The data, published in the Decem Continue reading

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Vitamin D Proves Helpful For Women with Diabetes and Depression

Vitamin D Proves Helpful For Women with Diabetes and Depression

Women with type 2 diabetes tend to have worse outcomes than men with the same diagnosis.
The reason for this may be that more than 25 percent of women with diabetes also have depression, and symptoms of depression interfere with the ability to manage diabetes successfully.
A cost-effective way for women to address this problem might be taking a readily available supplement that has minimal side effects. Recent research indicates that vitamin D supplements not only improve the mood of depressed, diabetic women, but it also lowers their blood pressure significantly.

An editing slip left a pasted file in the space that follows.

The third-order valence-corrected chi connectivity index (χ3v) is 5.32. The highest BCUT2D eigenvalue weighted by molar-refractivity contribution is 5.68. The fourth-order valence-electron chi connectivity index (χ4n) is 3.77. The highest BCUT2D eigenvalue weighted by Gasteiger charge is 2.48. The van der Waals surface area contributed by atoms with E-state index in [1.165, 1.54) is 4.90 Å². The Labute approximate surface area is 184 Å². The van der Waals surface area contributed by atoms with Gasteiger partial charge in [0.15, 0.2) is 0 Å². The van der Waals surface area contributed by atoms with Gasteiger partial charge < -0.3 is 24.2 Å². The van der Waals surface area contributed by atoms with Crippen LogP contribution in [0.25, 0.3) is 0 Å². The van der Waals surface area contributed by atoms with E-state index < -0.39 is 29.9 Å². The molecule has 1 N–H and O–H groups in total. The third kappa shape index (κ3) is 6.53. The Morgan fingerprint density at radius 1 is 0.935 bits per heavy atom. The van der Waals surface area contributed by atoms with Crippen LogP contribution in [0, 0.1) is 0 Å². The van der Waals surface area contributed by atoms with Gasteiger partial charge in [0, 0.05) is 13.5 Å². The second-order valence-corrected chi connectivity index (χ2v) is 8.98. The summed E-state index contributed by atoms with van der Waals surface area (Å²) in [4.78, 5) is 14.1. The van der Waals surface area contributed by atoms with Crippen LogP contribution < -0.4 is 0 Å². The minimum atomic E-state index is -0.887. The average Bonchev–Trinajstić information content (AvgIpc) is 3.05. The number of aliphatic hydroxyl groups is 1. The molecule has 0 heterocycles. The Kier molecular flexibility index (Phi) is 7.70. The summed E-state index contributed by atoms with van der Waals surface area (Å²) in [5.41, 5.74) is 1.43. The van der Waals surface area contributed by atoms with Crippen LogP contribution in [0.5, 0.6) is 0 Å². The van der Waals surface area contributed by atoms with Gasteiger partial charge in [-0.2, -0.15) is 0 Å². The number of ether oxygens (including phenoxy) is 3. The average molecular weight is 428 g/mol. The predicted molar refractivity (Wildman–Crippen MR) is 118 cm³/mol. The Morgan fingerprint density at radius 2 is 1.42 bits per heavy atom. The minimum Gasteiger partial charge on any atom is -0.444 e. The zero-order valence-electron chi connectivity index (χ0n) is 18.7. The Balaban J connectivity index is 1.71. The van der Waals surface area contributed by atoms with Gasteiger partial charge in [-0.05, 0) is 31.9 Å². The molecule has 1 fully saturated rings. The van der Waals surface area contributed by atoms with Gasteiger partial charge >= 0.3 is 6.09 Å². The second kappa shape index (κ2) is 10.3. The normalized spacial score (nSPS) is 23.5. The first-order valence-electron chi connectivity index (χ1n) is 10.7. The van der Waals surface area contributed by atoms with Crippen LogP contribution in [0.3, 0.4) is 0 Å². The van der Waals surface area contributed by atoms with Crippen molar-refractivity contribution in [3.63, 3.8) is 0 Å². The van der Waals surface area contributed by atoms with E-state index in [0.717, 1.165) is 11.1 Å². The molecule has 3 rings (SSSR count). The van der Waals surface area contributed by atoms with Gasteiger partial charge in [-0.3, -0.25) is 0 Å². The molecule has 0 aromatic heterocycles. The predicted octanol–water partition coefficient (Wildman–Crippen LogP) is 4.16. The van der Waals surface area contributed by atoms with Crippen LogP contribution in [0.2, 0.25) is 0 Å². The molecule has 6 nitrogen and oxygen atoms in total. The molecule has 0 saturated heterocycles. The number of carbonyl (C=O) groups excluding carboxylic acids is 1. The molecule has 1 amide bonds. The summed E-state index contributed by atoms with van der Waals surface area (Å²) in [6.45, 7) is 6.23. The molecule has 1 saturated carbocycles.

How Diabetes and Depression are Linked
It is not surprising that many women (and men) have diabetes and depression together since the two illnesses are linked several ways.
The CDC reports that having diabetes doubles an individual’s risk of developing depression.
Both diagnoses have common risk factors including family history, blood pressure problems, obesity and coronary artery disease.
The two diagnoses share symptoms. Anxiety, fatigue, irritability, and restlessness are signs of depression – and of blood sugar that is too high or too low.
Having to manage diabetes can trigger depressive symptoms, and the depressive symptoms make managing diabetes more difficult. Then the diabetes worsens, and the added stress aggravates the depression. A vicious circle.
Having depression with diabetes creates additional health risks as well. People with both illnesses have a 52 percent greater chance of experiencing a heart attack or stroke. Depressed diabetics also tend to have higher blood glucose levels than those who Continue reading